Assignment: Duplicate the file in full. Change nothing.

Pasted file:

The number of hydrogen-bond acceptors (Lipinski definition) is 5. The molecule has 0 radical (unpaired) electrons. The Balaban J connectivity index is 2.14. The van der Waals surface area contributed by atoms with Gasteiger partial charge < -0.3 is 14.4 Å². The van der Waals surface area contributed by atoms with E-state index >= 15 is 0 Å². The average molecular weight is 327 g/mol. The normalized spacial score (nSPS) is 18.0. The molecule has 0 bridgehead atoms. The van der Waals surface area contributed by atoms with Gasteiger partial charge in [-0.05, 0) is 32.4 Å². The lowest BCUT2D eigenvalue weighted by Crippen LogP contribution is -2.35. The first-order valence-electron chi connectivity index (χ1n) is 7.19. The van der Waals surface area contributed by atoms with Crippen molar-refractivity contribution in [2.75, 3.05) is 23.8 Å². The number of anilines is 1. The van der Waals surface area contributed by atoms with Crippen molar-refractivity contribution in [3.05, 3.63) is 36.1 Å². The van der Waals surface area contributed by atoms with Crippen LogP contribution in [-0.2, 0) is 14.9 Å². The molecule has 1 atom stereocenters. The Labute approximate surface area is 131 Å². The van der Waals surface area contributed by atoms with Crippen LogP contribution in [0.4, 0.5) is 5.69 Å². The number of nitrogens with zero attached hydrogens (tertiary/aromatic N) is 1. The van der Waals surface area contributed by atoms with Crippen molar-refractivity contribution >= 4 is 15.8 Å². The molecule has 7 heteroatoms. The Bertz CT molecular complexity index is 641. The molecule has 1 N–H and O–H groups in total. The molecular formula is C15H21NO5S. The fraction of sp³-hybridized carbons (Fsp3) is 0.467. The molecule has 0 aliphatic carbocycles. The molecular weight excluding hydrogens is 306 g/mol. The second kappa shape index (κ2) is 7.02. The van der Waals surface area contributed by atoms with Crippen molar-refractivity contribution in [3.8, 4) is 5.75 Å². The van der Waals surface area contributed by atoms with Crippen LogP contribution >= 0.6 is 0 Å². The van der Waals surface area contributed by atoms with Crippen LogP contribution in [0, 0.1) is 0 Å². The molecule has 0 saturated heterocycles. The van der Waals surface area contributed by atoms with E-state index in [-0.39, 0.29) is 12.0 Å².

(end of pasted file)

The number of hydrogen-bond acceptors (Lipinski definition) is 5. The molecule has 0 radical (unpaired) electrons. The Balaban J connectivity index is 2.14. The van der Waals surface area contributed by atoms with Gasteiger partial charge < -0.3 is 14.4 Å². The van der Waals surface area contributed by atoms with E-state index >= 15 is 0 Å². The average molecular weight is 327 g/mol. The normalized spacial score (nSPS) is 18.0. The molecule has 0 bridgehead atoms. The van der Waals surface area contributed by atoms with Gasteiger partial charge in [-0.05, 0) is 32.4 Å². The lowest BCUT2D eigenvalue weighted by Crippen LogP contribution is -2.35. The first-order valence-electron chi connectivity index (χ1n) is 7.19. The van der Waals surface area contributed by atoms with Crippen molar-refractivity contribution in [2.75, 3.05) is 23.8 Å². The number of anilines is 1. The van der Waals surface area contributed by atoms with Crippen molar-refractivity contribution in [3.05, 3.63) is 36.1 Å². The van der Waals surface area contributed by atoms with Crippen LogP contribution in [-0.2, 0) is 14.9 Å². The molecule has 1 atom stereocenters. The Labute approximate surface area is 131 Å². The van der Waals surface area contributed by atoms with Crippen LogP contribution in [0.4, 0.5) is 5.69 Å². The number of nitrogens with zero attached hydrogens (tertiary/aromatic N) is 1. The van der Waals surface area contributed by atoms with Crippen molar-refractivity contribution >= 4 is 15.8 Å². The molecule has 7 heteroatoms. The Bertz CT molecular complexity index is 641. The molecule has 1 N–H and O–H groups in total. The molecular formula is C15H21NO5S. The fraction of sp³-hybridized carbons (Fsp3) is 0.467. The molecule has 0 aliphatic carbocycles. The molecular weight excluding hydrogens is 306 g/mol. The second kappa shape index (κ2) is 7.02. The van der Waals surface area contributed by atoms with Crippen molar-refractivity contribution in [3.8, 4) is 5.75 Å². The van der Waals surface area contributed by atoms with Crippen LogP contribution >= 0.6 is 0 Å². The van der Waals surface area contributed by atoms with Crippen LogP contribution in [0, 0.1) is 0 Å². The molecule has 0 saturated heterocycles. The van der Waals surface area contributed by atoms with E-state index in [-0.39, 0.29) is 12.0 Å².